The struggle to pass police reform in Washington has significant political implications. As President Biden prepares for the 2024 elections, he faces the challenge of maintaining support from Black voters. These voters were crucial to his 2020 victory, and their support could be pivotal in the upcoming election.

South Carolina Republican Senator Tim Scott, the only Black Republican in the Senate, has been a prominent figure in the police reform debate. He authored a reform bill after Floyd’s death, but it was blocked by Senate Democrats. Scott has since criticized Democrats for the lack of progress. He is now seen as a potential running mate for presumptive Republican presidential nominee Donald Trump.

Renewed Efforts and Hope for Change

Despite the setbacks, there is renewed effort to pass police reform. Earlier this week, members of George Floyd’s family appeared on Capitol Hill. They supported a new push by Democrats to pass an overhaul of policing in Floyd’s name. Although earlier versions of the bill passed the Democrat-controlled House in 2020 and 2021, the current political landscape makes passage unlikely.

Philonise Floyd, George Floyd’s brother, has been a persistent advocate for change. He continues to visit Washington, making the case for comprehensive police reform. “My brother’s life was stolen,” he said. “So many other people’s lives were stolen from them.”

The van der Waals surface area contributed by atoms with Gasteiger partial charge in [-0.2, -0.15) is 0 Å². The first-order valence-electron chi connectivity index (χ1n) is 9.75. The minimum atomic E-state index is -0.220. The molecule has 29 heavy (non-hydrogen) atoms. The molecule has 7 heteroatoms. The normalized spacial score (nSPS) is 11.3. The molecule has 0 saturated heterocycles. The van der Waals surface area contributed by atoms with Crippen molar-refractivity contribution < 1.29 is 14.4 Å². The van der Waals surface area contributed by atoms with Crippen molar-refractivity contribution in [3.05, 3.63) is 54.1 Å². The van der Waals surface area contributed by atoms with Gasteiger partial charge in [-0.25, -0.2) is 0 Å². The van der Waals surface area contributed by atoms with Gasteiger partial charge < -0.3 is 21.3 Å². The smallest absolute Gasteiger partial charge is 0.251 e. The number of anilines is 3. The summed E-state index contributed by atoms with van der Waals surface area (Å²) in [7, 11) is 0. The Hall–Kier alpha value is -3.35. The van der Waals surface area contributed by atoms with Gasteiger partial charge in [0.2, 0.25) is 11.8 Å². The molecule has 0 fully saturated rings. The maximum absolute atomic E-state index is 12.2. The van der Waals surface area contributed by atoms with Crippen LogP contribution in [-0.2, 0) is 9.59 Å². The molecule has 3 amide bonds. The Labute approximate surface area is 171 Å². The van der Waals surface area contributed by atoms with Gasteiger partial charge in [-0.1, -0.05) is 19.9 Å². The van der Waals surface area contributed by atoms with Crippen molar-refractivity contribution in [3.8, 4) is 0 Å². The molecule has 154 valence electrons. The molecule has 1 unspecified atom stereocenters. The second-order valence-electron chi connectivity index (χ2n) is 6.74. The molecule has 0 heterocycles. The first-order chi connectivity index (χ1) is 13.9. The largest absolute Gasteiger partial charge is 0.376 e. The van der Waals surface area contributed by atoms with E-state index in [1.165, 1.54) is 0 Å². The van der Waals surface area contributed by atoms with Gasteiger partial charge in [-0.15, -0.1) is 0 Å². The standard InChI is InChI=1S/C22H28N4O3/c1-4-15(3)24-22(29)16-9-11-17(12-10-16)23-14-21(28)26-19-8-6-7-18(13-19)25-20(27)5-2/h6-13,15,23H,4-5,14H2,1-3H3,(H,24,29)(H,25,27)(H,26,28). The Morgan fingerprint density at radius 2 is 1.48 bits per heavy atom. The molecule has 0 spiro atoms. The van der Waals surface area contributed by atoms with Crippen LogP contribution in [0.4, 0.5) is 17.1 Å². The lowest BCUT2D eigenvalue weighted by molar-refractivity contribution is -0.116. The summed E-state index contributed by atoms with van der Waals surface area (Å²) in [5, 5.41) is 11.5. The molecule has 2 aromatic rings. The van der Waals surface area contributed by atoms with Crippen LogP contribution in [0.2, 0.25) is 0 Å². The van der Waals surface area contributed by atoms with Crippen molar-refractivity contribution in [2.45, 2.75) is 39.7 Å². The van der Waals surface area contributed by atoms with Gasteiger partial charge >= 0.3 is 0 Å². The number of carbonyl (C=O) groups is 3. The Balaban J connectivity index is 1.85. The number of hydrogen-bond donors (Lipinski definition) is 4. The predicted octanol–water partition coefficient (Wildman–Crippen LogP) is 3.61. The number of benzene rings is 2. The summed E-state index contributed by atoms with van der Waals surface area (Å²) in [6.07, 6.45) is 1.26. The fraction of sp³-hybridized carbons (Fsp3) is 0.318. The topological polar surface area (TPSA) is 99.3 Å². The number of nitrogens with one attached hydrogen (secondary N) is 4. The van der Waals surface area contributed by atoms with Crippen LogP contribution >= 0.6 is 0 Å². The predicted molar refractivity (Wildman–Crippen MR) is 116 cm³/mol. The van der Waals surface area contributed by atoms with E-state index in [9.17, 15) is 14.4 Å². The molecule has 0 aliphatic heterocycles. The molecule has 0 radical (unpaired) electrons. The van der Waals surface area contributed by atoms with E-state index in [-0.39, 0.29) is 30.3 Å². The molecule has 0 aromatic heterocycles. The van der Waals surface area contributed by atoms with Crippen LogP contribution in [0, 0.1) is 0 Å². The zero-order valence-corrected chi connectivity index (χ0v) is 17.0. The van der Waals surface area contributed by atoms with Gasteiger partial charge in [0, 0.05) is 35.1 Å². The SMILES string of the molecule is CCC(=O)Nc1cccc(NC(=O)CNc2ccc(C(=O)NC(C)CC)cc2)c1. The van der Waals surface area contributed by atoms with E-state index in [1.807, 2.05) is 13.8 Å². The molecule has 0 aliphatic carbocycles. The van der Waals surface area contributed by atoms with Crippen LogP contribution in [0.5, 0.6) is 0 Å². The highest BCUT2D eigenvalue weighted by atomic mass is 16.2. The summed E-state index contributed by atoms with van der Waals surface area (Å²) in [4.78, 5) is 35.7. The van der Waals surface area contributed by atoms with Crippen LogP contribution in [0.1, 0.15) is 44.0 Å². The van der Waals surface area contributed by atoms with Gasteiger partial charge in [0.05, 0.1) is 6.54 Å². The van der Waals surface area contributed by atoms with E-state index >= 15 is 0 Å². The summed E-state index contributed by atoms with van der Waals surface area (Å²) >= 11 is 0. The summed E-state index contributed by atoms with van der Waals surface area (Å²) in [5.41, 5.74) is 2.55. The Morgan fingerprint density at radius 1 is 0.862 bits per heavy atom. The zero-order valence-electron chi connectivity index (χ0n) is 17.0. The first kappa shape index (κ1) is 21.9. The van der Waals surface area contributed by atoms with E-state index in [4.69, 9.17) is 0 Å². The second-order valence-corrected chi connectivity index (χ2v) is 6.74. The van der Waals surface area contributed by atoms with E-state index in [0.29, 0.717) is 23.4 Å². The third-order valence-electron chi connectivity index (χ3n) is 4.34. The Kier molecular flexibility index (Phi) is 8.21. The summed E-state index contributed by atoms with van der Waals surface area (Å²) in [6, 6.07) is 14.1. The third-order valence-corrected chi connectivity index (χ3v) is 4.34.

Key Takeaways

  • Initial Momentum: George Floyd’s death in 2020 sparked national outrage and demands for police reform.
  • Political Challenges: Disagreements over qualified immunity and associations with the “defund the police” movement have hindered progress.
  • Limited Federal Actions: President Biden has taken some unilateral actions, but comprehensive reform remains elusive.
  • Local Efforts: Some local police departments have made changes, but perceptions of incomplete reform persist.
  • Personal Impact: For many, police reform is a deeply personal issue, with ongoing struggles for justice and accountability.
  • Political Implications: The struggle for reform could impact the 2024 elections, particularly for President Biden.

Relevant Quotes

  • “That’s the insult right there, not taking action.” – Keeta Floyd, George Floyd’s sister-in-law.
  • “We need to work together to find a consensus.” – President Joe Biden.
  • “I hope that when the dust settles… we do something that says to the American people, we see your pain.” – Senator Tim Scott.

Frequently Asked Questions (FAQs)

Q: What is qualified immunity? A: Qualified immunity is a legal doctrine that protects law enforcement officers from civil lawsuits unless they violated clearly established constitutional rights.

Q: Why has police reform stalled in Congress? A: Disagreements over key issues like qualified immunity and political associations with the “defund the police” movement have made bipartisan agreement difficult.

Q: Has there been any progress on police reform at the federal level? A: President Biden has signed an executive order focused on federal law enforcement, but comprehensive reform legislation has not been passed.

Q: What changes have been made at the local level? A: Many local police departments have engaged in discussions and made changes to improve the criminal justice system in response to public outcry.

Q: How does the struggle for police reform impact the 2024 elections? A: The struggle for reform could impact voter support, particularly among Black voters who were crucial to President Biden’s 2020 victory.


The struggle for police reform in the United States continues. Four years after George Floyd’s death, comprehensive reform remains elusive. The political and personal stakes are high, and the upcoming 2024 elections may be a turning point in this ongoing struggle for justice and accountability.